The thing that most people think of when they think of Devon is cream tea. A Devonian cream tea is a delicious feast of light, crumbly scones, an enormous dollop of Devonshire clotted cream, and half a pot of jam smeared on top. A proper scone really is something magnificent and armed with this recipe, you can astound everyone you cook them for.
Name: Sam Fletcher
University: Trinity College, Oxford
Location/Country: Widworthy, UK
One of the things to remember when making scones is not to overwork the mix, so right from the start, we should warn against using an electric whisk, mixer, rolling pin or even spoon. That’s right, put everything away (except a bowl), roll up those sleeves and get ready to stick your hands in it!
This is an adapted recipe that’s been passed around the village, and I’ll happily swear by it making the PERFECT scones, scones as they should be. The trick in this recipe is to mix the raising agent yourself, rather than relying on the pre-mixed agent in self-raising flour. You will need:
-500g plain flour
-50g caster sugar (and a little bit to sprinkle over after)
-180ml milk (and a little bit to wash the tops with before baking)
-125g unsalted butter
-generous handful of sultanas
-1 large egg
-pinch of salt
-2 heaped teaspoons cream of tartar
-1 heaped teaspoon bicarbonate of soda
Plus a mixing bowl and some dough cutters, I use 8cm ones because I like whopping big scones…This recipe should give you about 6 reasonably-sized beacons of magnificence, or maybe 12 smaller ones.
-Turn the oven on! A toasty 200 degrees please.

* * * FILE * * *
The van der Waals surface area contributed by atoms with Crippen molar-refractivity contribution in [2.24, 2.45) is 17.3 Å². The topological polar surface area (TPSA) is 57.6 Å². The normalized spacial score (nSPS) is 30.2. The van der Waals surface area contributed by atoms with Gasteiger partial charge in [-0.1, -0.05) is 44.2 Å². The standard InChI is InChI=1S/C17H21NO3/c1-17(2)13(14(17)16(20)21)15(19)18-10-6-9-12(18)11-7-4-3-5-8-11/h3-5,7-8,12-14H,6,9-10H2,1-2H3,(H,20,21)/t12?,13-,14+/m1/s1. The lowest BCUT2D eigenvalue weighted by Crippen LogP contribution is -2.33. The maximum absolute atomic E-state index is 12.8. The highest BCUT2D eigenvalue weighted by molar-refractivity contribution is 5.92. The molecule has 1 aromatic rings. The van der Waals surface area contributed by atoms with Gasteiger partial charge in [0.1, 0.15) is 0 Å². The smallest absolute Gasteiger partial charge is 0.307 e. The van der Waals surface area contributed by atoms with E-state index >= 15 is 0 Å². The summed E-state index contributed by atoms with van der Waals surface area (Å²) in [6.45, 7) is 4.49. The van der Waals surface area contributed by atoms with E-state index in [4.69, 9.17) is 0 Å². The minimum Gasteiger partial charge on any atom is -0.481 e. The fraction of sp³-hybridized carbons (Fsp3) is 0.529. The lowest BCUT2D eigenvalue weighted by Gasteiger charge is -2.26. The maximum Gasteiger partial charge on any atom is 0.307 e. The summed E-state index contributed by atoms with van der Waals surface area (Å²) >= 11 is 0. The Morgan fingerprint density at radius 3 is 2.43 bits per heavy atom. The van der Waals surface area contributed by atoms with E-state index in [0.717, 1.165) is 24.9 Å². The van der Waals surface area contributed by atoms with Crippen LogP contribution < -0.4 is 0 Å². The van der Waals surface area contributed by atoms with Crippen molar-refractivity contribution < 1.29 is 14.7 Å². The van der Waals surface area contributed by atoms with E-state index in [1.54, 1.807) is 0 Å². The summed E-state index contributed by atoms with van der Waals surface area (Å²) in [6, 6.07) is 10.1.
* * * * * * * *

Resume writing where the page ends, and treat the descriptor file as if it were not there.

-Sift all the dry ingredients together.
-Rub the butter into the dry stuff until it looks like fine breadcrumbs.
-Add the sultanas and mix to distribute throughout.
-Whisk the egg and milk together, then gradually combine with the mix by hand and continue adding until you have a soft, workable dough. Add a bit more flour or milk as needed.
-Turn the dough out onto a lightly floured surface and smooth out until about an inch thick.
-Cut out the scones with a floured cookie cutter, I use one 8cm in diameter which gives a decent(!) sized cake. Press straight down with the cutter and avoid twisting the dough otherwise they won’t rise straight up and you’ll get mini leaning towers of Pisa.
-Brush the tops of the cut scones with milk (I’d recommend a silicone brush here because it won’t leave bristles behind) and try not to get it on or let the milk drip down the sides, it’ll act like glue and stop the rise.
-Sprinkle sugar over the washed tops to show off.
-Bake for 10-15 minutes until golden and well risen.
-If you’ve used the 8cm/a large cutter it is worth covering the scones with tin foil once they’ve turned gold and putting them in for another 5/10 minutes just to make sure the dough inside is cooked too.
Serve warm, with a good pot of tea.
Now, tradition in Devon dictates that Devonshire clotted cream goes on first, like butter would, and then the jam of choice goes on the top. This is because Devonian clotted cream is glorious and thick enough to support the jam layer on top. Cornish cream is thinner and so they have to make do by putting their cream on top of the jam (silly).